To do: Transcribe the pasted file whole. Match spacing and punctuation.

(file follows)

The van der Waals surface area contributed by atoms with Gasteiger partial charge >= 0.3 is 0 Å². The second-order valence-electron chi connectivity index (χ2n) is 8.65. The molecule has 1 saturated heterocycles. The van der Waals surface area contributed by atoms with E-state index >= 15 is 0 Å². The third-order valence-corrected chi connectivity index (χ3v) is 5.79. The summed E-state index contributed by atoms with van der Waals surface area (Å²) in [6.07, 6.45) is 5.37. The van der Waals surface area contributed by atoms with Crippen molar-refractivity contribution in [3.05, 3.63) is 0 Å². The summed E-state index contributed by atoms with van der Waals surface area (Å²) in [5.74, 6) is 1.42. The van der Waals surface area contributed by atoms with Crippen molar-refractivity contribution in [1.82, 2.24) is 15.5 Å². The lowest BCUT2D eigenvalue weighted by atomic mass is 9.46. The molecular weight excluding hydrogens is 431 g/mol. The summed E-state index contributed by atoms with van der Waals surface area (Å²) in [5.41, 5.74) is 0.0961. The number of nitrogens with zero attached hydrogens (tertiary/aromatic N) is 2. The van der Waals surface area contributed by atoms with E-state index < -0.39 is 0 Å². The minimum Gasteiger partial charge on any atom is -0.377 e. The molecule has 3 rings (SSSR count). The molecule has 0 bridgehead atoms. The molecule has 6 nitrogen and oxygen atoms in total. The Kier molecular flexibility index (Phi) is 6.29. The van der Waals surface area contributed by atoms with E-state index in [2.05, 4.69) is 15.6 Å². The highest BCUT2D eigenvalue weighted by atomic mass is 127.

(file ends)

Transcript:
The van der Waals surface area contributed by atoms with Gasteiger partial charge >= 0.3 is 0 Å². The second-order valence-electron chi connectivity index (χ2n) is 8.65. The molecule has 1 saturated heterocycles. The van der Waals surface area contributed by atoms with E-state index >= 15 is 0 Å². The third-order valence-corrected chi connectivity index (χ3v) is 5.79. The summed E-state index contributed by atoms with van der Waals surface area (Å²) in [6.07, 6.45) is 5.37. The van der Waals surface area contributed by atoms with Crippen molar-refractivity contribution in [3.05, 3.63) is 0 Å². The summed E-state index contributed by atoms with van der Waals surface area (Å²) in [5.74, 6) is 1.42. The van der Waals surface area contributed by atoms with Crippen molar-refractivity contribution in [1.82, 2.24) is 15.5 Å². The lowest BCUT2D eigenvalue weighted by atomic mass is 9.46. The molecular weight excluding hydrogens is 431 g/mol. The summed E-state index contributed by atoms with van der Waals surface area (Å²) in [5.41, 5.74) is 0.0961. The number of nitrogens with zero attached hydrogens (tertiary/aromatic N) is 2. The van der Waals surface area contributed by atoms with E-state index < -0.39 is 0 Å². The minimum Gasteiger partial charge on any atom is -0.377 e. The molecule has 3 rings (SSSR count). The molecule has 0 bridgehead atoms. The molecule has 6 nitrogen and oxygen atoms in total. The Kier molecular flexibility index (Phi) is 6.29. The van der Waals surface area contributed by atoms with E-state index in [2.05, 4.69) is 15.6 Å². The highest BCUT2D eigenvalue weighted by atomic mass is 127.